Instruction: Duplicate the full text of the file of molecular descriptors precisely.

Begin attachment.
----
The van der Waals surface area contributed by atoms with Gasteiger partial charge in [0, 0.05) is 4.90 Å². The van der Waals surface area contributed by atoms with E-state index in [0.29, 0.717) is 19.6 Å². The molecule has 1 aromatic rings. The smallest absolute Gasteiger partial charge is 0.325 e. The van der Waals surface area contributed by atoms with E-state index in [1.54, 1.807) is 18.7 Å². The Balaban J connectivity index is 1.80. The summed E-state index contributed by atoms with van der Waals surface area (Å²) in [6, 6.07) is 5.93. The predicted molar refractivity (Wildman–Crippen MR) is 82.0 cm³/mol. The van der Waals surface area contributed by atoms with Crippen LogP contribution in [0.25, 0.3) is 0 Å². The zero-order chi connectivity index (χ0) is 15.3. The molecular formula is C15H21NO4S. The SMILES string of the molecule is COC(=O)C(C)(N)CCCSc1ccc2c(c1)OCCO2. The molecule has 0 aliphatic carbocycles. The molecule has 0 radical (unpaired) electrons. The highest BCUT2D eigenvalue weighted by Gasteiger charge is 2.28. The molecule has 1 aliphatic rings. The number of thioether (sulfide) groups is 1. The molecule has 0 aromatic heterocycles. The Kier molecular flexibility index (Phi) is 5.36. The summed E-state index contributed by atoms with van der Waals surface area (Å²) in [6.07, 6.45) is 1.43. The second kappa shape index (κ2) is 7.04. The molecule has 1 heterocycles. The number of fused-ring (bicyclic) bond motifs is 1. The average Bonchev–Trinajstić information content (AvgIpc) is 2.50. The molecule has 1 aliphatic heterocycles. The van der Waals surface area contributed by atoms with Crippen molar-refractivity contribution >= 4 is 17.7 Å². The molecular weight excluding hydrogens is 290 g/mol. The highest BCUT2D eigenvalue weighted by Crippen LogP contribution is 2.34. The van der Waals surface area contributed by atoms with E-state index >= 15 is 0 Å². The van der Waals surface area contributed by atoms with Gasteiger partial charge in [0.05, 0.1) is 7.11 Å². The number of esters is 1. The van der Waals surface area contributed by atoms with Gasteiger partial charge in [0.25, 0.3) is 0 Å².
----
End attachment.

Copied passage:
The van der Waals surface area contributed by atoms with Gasteiger partial charge in [0, 0.05) is 4.90 Å². The van der Waals surface area contributed by atoms with E-state index in [0.29, 0.717) is 19.6 Å². The molecule has 1 aromatic rings. The smallest absolute Gasteiger partial charge is 0.325 e. The van der Waals surface area contributed by atoms with E-state index in [1.54, 1.807) is 18.7 Å². The Balaban J connectivity index is 1.80. The summed E-state index contributed by atoms with van der Waals surface area (Å²) in [6, 6.07) is 5.93. The predicted molar refractivity (Wildman–Crippen MR) is 82.0 cm³/mol. The van der Waals surface area contributed by atoms with Crippen LogP contribution in [0.25, 0.3) is 0 Å². The zero-order chi connectivity index (χ0) is 15.3. The molecular formula is C15H21NO4S. The SMILES string of the molecule is COC(=O)C(C)(N)CCCSc1ccc2c(c1)OCCO2. The molecule has 0 aliphatic carbocycles. The molecule has 0 radical (unpaired) electrons. The highest BCUT2D eigenvalue weighted by Gasteiger charge is 2.28. The molecule has 1 aliphatic rings. The number of thioether (sulfide) groups is 1. The molecule has 0 aromatic heterocycles. The Kier molecular flexibility index (Phi) is 5.36. The summed E-state index contributed by atoms with van der Waals surface area (Å²) in [6.07, 6.45) is 1.43. The second kappa shape index (κ2) is 7.04. The molecule has 1 heterocycles. The number of fused-ring (bicyclic) bond motifs is 1. The average Bonchev–Trinajstić information content (AvgIpc) is 2.50. The molecule has 1 aliphatic heterocycles. The van der Waals surface area contributed by atoms with Crippen molar-refractivity contribution >= 4 is 17.7 Å². The molecular weight excluding hydrogens is 290 g/mol. The highest BCUT2D eigenvalue weighted by Crippen LogP contribution is 2.34. The van der Waals surface area contributed by atoms with E-state index >= 15 is 0 Å². The van der Waals surface area contributed by atoms with Gasteiger partial charge in [0.05, 0.1) is 7.11 Å². The number of esters is 1. The van der Waals surface area contributed by atoms with Gasteiger partial charge in [0.25, 0.3) is 0 Å².